And so you'll see that I follow you entirely, and only think that you fall at the last hurdle -- space, and the other objects of the natural world, are admittedly not of interest in the same sense and with the same meaning to every historical generation. But I'd nonetheless dare to venture that they bear an intrinsic interest to human beings, and that, given a sufficient number of generations, the mores of some period of some society would bear sufficient relation to this particular project that they would find it to be of some interest.

It's just that it would be more like the relationship between the Dream of Scipio and JFK's address at Rice University -- an incidental one arising from the intellectual attraction of the matter, rather than one of any straightforward cultural kinship.

Edward Ahlsen-Girard said...

The greatest drawback of the scheme is the likelihood that the encoding scheme will have been misplaced and that the pictures will be unreadable, or even unreceived. Because for about 80000 of those years there will be little of interest, so nobody will have had a career incentive to preserve the capability.

Mike Cliffson said...

Fr
Progress IS usally a materialists' idol or made one, progressives heretics at best and typically humansacrificing idolators, but I can't consider materialist contactivism a godly alternative.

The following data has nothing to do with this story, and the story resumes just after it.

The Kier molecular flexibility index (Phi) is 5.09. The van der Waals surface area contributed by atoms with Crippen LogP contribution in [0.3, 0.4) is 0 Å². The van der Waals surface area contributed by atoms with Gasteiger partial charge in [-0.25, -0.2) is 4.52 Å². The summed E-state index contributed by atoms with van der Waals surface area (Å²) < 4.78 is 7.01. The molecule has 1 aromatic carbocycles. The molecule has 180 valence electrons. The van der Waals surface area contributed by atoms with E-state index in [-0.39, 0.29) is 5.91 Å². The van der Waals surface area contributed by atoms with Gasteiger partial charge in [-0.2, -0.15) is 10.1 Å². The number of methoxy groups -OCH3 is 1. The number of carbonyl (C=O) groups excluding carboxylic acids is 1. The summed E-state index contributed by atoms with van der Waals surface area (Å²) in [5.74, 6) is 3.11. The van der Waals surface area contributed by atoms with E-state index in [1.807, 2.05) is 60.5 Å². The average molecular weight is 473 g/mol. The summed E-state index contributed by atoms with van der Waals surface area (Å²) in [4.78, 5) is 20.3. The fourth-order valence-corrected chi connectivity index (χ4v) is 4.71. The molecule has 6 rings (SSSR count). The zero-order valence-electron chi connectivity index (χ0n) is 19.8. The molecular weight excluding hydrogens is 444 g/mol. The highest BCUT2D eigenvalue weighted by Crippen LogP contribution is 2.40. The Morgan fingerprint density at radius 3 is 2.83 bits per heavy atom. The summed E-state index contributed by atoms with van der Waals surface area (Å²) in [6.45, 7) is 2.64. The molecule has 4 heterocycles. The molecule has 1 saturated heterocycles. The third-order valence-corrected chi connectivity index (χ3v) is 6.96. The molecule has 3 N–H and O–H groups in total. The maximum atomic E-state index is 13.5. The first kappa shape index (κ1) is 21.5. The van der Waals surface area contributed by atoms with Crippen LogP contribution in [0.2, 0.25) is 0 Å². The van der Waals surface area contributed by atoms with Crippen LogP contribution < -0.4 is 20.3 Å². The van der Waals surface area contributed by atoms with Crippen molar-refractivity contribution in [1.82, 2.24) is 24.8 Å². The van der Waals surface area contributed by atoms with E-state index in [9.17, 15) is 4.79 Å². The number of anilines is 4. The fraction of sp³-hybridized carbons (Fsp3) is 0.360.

Being judgemental, accepting however halfheartedly the megabillion dollar per day scam and swindle of the warmist glob¨, pullulating with watermelons, gaiaworshippers, antihuman humans, contractionist whinging defeatists and the like , but rejecting however simplistic and naive a manifestacion of exploration outward , which would cost less than one percent of one day's worldwipe rip-off, looks, in my proud opinion, very like swallowing a camel and straining at a gnat.
Only that which is eternal is really important , but pace G.Orwell the great temporal achievements of Christendom beyond individual lifetimes, thought ahead, example, "capability" Brown's parkscapes, have been achieved by mortal Christians over the past centuries BECAUSE they believed they had an immortal soul, accelerating after the fall of constantinople and the discovery of America. This includes that optimism infusing mental and physical and scientific exploration. You get a better world trusting the unworldly than the worldly.
Alpha century is THERE , like Everest, like the Atom. Why not send probe thither, broadcasting it's surroundings all the way . If the last trump (no pun intended) hasn't blown before anyone sees data on a new-to-us solar system or faster means ARE found, so what? A shot gun approach can get you a long way in a lot of fields.

Joshua said...

Prior to Kepler and Newton, planets were believed to move in complicated paths traced out by underlying uniform circular motions (as seen from the equant) of the epicycle upon the deferent (whose centre was the eccentric).